A local carpenters union is protesting the developer slated to work on Square 54, saying the developer has a history of exploiting migrant workers.
The Mid-Atlantic Regional Council of Carpenters began picketing in front of the empty lot across from the GW Hospital early this summer. The picketers say that Boston Properties, the commercial developer overseeing Square 54, exploits its workers. Boston Properties is leasing the property from the University.
George Eisner, organizing director of MARCC, said the contractors working on Boston Properties do not treat their workers – many of whom are immigrants properly and also pay them under the table.
“We have a lot of affidavit statements from workers,” he said. “We have copies of pay stubs. We have where they show they don’t pay income taxes.”
Eisner was unable to produce any documented proof of his allegations against Boston Properties.
Fliers being handed out on the street state that “a close investigation of construction projects in Boston Properties buildings reveals repeated instances of immigrant worker exploitation.”
Yuchong Yi, vice president and regional council for Boston Properties, said the company is very careful when dealing with such allegations.
“We require all of our contractors and any work that’s done in our buildings to be performed in compliance to all applicable laws,” Yi said. “If someone is not working within all the laws, then we contact them and investigate them.”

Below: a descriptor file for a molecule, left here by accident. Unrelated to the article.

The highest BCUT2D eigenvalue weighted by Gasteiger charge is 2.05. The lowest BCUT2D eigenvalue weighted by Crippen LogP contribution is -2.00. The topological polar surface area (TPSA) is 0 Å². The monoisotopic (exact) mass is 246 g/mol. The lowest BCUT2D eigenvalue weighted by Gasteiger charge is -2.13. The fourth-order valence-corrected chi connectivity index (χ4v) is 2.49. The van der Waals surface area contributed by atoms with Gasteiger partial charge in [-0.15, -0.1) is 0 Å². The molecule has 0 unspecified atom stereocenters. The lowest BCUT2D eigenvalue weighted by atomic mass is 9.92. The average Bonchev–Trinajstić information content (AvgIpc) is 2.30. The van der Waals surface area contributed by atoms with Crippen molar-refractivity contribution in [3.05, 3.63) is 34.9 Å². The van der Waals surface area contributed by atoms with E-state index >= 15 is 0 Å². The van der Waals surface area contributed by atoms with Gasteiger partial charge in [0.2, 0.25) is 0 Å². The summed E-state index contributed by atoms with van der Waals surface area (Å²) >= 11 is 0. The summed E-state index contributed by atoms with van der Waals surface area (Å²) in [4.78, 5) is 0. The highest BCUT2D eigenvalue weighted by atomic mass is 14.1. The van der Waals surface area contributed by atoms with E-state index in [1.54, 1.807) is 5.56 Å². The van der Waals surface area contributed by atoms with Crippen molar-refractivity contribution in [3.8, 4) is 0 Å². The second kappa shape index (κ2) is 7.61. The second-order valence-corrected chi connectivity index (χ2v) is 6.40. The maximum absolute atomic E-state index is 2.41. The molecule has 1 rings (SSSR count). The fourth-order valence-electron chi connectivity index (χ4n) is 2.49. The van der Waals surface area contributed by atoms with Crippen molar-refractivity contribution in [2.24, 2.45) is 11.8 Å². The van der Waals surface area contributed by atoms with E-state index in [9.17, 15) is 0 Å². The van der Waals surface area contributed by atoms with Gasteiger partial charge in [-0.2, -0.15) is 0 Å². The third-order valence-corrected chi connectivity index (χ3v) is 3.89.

Tracy Schario said GW spoke with Boston Properties when the picketing began this summer.
“They have assured us that they are operating in a lawful manner,” Schario said. “We have hundreds of partners, and you hope that they operate in a manner that reflects well on the University. But sometimes if something happens it can have an impact on the University.”
Many holding signs across from the Foggy Bottom Metro said while they are not carpenters, they support workers’ rights. Some said they were hired off of the street and paid to protest.
Mike Zaner, a carpenter with MARCC, said he helped organize the protest.
“I explain to everyone who comes on board with us what the issues are, that we’re protesting substandard wages,” Zaner said. “One of our main criteria for coming on board is we look for people who support what were doing.”
He added that several of the people standing with signs are sick and need money.
“There are people on my picket line who are undergoing chemo and they come out with us and they need a little bit of money to help with their medical needs,” Zaner said. “And all they do is stand there and hold the sign.”
Lester Moore, who was protesting, said he opposes any company that ignores workers’ rights and fair wages.
“When people from other countries come over to the U.S. they don’t know the value of money.” Moore said.
This article appeared in the September 20, 2007 issue of the Hatchet.